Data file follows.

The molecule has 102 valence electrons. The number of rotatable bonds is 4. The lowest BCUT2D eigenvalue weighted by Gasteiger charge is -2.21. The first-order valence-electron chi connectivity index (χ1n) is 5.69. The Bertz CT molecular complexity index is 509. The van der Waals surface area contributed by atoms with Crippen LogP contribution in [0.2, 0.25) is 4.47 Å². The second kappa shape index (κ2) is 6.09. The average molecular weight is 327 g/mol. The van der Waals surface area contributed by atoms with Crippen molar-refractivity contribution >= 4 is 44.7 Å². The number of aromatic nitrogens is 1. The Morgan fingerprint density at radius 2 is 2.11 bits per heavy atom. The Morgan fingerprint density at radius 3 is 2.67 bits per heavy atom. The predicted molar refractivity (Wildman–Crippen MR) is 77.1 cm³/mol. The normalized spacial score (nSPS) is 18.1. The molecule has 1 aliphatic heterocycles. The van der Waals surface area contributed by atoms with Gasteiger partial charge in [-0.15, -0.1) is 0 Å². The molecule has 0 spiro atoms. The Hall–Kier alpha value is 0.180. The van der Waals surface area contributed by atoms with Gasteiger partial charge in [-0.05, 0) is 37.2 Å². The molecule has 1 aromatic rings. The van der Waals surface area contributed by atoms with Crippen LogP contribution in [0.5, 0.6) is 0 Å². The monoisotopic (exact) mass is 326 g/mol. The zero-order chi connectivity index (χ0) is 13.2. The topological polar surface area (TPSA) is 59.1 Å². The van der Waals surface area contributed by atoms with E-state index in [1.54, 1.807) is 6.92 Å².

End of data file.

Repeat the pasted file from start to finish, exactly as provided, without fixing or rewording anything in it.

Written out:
The molecule has 102 valence electrons. The number of rotatable bonds is 4. The lowest BCUT2D eigenvalue weighted by Gasteiger charge is -2.21. The first-order valence-electron chi connectivity index (χ1n) is 5.69. The Bertz CT molecular complexity index is 509. The van der Waals surface area contributed by atoms with Crippen LogP contribution in [0.2, 0.25) is 4.47 Å². The second kappa shape index (κ2) is 6.09. The average molecular weight is 327 g/mol. The van der Waals surface area contributed by atoms with Crippen molar-refractivity contribution >= 4 is 44.7 Å². The number of aromatic nitrogens is 1. The Morgan fingerprint density at radius 2 is 2.11 bits per heavy atom. The Morgan fingerprint density at radius 3 is 2.67 bits per heavy atom. The predicted molar refractivity (Wildman–Crippen MR) is 77.1 cm³/mol. The normalized spacial score (nSPS) is 18.1. The molecule has 1 aliphatic heterocycles. The van der Waals surface area contributed by atoms with Gasteiger partial charge in [-0.15, -0.1) is 0 Å². The molecule has 0 spiro atoms. The Hall–Kier alpha value is 0.180. The van der Waals surface area contributed by atoms with Gasteiger partial charge in [-0.05, 0) is 37.2 Å². The molecule has 1 aromatic rings. The van der Waals surface area contributed by atoms with Crippen LogP contribution in [0.5, 0.6) is 0 Å². The monoisotopic (exact) mass is 326 g/mol. The zero-order chi connectivity index (χ0) is 13.2. The topological polar surface area (TPSA) is 59.1 Å². The van der Waals surface area contributed by atoms with E-state index in [1.54, 1.807) is 6.92 Å².